Now, getting back to our bicycle shop example, let’s say a bike company continuously writes blogs about different types of bikes — brand names, which bike would be best for mountain trails, etc. This company ranks high in search engine results because it has earned topical authority by writing blogs on the same broad topic for years. On the other hand, a department store that just began selling bikes wants to gain organic traffic from Google results pages. So, they too, write a blog about the best bikes for mountain trails. In this scenario, the bike company will rank higher in SERPs versus the department store due to its perceived authority over the topic.
Topical Authority Means You Have the Answers
Consistently writing digital content on a broad topic isn’t enough to achieve topical authority. Topical authority means your web pages adequately answer the questions your target audience is asking. Furthermore, just writing about a certain topic over and over again will not earn you topical authority. But consistently answering the burning questions people have about that topic will position your brand as an expert in the industry, enabling your site to rank higher in SERPs and boost your credibility. But keep in mind, the content you create must be educational and accurate in order to achieve higher rankings.
So how will you know which questions your target audience is asking? For starters, you can send out surveys via email or social media. These days, people are loving the “This or That” questions on Instagram stories! Collecting data on which topics your ideal customers want to learn more about, have questions about, etc., will help point you in the right direction to begin writing your content. Additionally, consider asking your sales and support teams what questions they get asked the most. Then, begin producing content on your site that addresses these most-asked questions.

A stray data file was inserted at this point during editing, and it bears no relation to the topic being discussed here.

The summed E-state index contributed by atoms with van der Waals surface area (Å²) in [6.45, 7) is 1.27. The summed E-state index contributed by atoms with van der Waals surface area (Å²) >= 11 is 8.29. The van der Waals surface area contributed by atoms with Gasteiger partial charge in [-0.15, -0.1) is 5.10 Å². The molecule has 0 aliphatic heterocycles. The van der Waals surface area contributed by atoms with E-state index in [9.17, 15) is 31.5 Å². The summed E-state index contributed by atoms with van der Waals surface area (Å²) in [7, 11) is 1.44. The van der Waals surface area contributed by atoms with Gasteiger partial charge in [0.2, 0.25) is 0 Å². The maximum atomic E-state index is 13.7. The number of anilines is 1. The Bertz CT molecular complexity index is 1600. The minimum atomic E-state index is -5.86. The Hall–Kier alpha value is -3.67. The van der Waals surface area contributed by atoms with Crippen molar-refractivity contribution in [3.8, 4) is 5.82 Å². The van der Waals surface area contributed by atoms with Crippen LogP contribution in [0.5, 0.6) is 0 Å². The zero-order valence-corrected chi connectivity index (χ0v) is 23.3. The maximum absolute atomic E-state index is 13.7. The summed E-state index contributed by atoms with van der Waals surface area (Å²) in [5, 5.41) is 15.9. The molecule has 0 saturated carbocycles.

Another great way to determine what questions people are asking is to take a look at Google Suggestions. For example, if you search for a topic like mountain bikes in Google, you will see a section within the search results titled “People Also Ask.”
Below are the most common questions Google receives based on the keyphrase “mountain bikes.”
The picture above provides you with four potential blog ideas to get started. Try it out for yourself! And moving forward, do your best to answer all the questions collected from your surveys, your knowledge of the industry, trending topics, and Google Suggestions when creating digital content.
How to Develop a Topical Authority Strategy
When creating a topical authority strategy, it’s important to write about smaller topics of a larger subject. In fact, a good topical authority strategy will expand your list of keywords as you write about subtopics that relate to a broader topic. For example, if the broad topic is marketing, the subtopics you could write about would be email marketing, lead generation, and inbound marketing strategies. Each subtopic helps you discover more keywords to rank for. So this begs the question, is topical authority replacing SEO? Or is topical authority augmenting SEO?
Take a look at the graphic below. It depicts a keyword with a bunch of relevant questions and keyphrases surrounding it. This is a visual representation of Google Suggestions. For instance, if you search for “widgets” the suggestions that appear may include words such as “and”, “or”, “like”, or “versus” leading up to a keyphrase like “widgets or gadgets”.
From here, you can create a content curation plan to address all of the relevant hot topics in the niche you want to gain authority over. Start by writing down all the relevant keyphrases and subtopics you want to address. Then create outlines for each webpage, blog, and landing page. Next, get writing! The more educational and accurate content you create, the more topical authority you will gain.